If you're a UK entity or resident and you are the holder of a .eu domain name, then the European Commission has news for you. In a recent Notice the European Commission announced that, subject to any transitional arrangement, .eu domain names will no longer be available for UK residents and entities post-Brexit. Should this be the case, over 300,000 .eu domain names will potentially be affected.
The legal framework for the .eu Top Level Domain sets out that only EU undertakings, EU organisations and EU residents are eligible to register .eu domain names1. The Registry – EURid – has been given the power to revoke any domain name that is held by a party who does not meet these eligibility criteria2.
In its Notice, the European Commission also advised that UK undertakings and residents would fall into the category of non-eligible parties after Brexit. The Commission warned stakeholders of the following effects:
The Commission's Notice has been met with severe criticism. It has been questioned whether revoking existing domains is in line with the human right to property, especially where revocation takes place without any (extra-)judicial proceedings. Many have also highlighted the internet's tradition of so-called "grandfathering rights", whereby existing domains are kept intact after a structural change. This was for instance the case for .su domains after the dissolution of the Soviet Union.
This criticism may be a reason for the EU to reconsider its current strict stance. The EU and the UK are currently negotiating an agreement setting out the particulars of the UK's withdrawal from the EU. There is thus still a chance that the EU and the UK will agree on a different arrangement for .eu Top Level Domains.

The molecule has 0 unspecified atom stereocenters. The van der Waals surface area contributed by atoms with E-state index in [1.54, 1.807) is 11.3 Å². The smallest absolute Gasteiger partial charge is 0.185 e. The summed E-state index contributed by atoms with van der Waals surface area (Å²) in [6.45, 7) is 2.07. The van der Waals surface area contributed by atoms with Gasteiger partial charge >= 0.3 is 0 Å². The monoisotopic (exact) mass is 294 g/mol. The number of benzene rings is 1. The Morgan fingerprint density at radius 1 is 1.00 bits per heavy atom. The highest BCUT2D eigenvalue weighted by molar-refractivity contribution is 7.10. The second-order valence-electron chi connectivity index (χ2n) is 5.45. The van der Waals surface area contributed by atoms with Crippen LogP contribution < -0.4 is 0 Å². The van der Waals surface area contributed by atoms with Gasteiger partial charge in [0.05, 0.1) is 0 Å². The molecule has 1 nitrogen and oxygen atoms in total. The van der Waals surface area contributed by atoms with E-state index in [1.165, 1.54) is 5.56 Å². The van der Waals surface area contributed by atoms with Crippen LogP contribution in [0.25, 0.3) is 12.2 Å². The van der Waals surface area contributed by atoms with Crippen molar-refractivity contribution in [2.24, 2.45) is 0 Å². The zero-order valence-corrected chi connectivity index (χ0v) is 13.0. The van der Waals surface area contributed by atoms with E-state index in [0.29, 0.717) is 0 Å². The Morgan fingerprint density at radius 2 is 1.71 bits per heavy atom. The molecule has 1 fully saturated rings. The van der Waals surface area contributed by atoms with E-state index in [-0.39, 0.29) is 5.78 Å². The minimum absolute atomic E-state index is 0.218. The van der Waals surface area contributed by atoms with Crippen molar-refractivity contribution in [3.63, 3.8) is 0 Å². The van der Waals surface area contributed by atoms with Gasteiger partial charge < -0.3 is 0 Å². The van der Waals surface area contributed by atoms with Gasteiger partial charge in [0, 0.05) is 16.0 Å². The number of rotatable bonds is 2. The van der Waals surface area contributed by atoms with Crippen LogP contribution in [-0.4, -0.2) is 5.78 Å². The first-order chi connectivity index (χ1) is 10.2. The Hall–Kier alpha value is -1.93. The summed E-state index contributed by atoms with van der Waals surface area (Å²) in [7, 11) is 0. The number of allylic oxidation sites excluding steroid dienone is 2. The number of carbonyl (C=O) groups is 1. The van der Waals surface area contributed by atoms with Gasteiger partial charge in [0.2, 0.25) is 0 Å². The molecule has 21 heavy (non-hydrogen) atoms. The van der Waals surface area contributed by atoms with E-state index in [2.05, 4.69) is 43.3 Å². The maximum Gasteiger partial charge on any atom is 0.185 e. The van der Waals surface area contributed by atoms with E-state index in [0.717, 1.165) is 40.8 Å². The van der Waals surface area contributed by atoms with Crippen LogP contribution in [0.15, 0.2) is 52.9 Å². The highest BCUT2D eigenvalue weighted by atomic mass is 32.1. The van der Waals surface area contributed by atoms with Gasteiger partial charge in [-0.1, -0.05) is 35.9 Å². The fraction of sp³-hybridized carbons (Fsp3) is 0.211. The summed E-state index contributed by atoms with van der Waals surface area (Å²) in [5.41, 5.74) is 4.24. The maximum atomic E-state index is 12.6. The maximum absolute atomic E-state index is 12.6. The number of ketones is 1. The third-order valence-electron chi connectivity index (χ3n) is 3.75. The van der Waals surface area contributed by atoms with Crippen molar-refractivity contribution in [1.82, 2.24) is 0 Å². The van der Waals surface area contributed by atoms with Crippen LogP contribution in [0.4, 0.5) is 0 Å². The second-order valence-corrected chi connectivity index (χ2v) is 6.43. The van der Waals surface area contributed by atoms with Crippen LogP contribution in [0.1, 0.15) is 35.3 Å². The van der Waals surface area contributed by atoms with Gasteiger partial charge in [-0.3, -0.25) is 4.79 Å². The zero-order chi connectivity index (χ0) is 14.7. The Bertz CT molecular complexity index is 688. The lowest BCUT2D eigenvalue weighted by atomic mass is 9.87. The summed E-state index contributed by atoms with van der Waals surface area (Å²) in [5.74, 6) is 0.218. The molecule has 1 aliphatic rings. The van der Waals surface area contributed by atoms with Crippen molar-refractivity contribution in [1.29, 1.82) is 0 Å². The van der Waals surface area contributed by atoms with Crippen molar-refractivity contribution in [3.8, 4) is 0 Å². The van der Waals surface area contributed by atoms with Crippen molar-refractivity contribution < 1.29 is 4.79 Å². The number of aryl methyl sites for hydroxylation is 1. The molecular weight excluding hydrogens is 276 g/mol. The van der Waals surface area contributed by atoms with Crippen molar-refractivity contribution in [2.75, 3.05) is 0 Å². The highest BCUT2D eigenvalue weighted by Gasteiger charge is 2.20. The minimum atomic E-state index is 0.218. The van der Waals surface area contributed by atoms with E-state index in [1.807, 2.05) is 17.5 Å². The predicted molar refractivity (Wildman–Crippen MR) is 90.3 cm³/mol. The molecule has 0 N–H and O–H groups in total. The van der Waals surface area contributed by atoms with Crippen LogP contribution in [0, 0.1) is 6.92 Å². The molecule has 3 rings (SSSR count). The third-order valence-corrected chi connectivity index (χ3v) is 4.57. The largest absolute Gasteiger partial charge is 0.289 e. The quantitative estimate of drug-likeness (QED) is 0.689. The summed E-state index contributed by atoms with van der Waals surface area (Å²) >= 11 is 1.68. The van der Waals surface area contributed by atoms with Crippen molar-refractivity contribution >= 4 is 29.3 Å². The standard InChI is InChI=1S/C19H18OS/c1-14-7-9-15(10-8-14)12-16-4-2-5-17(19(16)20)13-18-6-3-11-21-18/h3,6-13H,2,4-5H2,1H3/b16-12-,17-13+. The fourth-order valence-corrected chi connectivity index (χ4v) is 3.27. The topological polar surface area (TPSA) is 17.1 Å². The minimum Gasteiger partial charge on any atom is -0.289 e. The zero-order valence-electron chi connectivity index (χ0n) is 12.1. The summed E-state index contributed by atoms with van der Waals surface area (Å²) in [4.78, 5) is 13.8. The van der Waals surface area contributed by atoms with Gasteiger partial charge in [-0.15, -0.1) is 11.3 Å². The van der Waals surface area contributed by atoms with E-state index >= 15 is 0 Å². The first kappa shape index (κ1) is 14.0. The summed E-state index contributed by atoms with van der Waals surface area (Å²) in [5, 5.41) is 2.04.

However, the latest draft withdrawal agreement doesn't say anything about .eu domain names. If no arrangement is made in the end, then the effects set out in the Commission's Notice will become reality as of the UK's withdrawal from the EU on 30 March 2019.
Although it is not yet certain that all .eu domains in the hands of UK entities and residents will be revoked when Brexit takes place, there are some simple steps you can take to avoid the negative effects of a revocation:
One final tip: while some have advised switching your .eu domain to an EU-based proxy service, it must be noted that proxy services are currently not allowed under EURid's Domain Name Registration Policy.
1 Article 4(2)(b) of Regulation (EC) No 733/2002.
2 Article 20 of Regulation (EC) No 874/2004.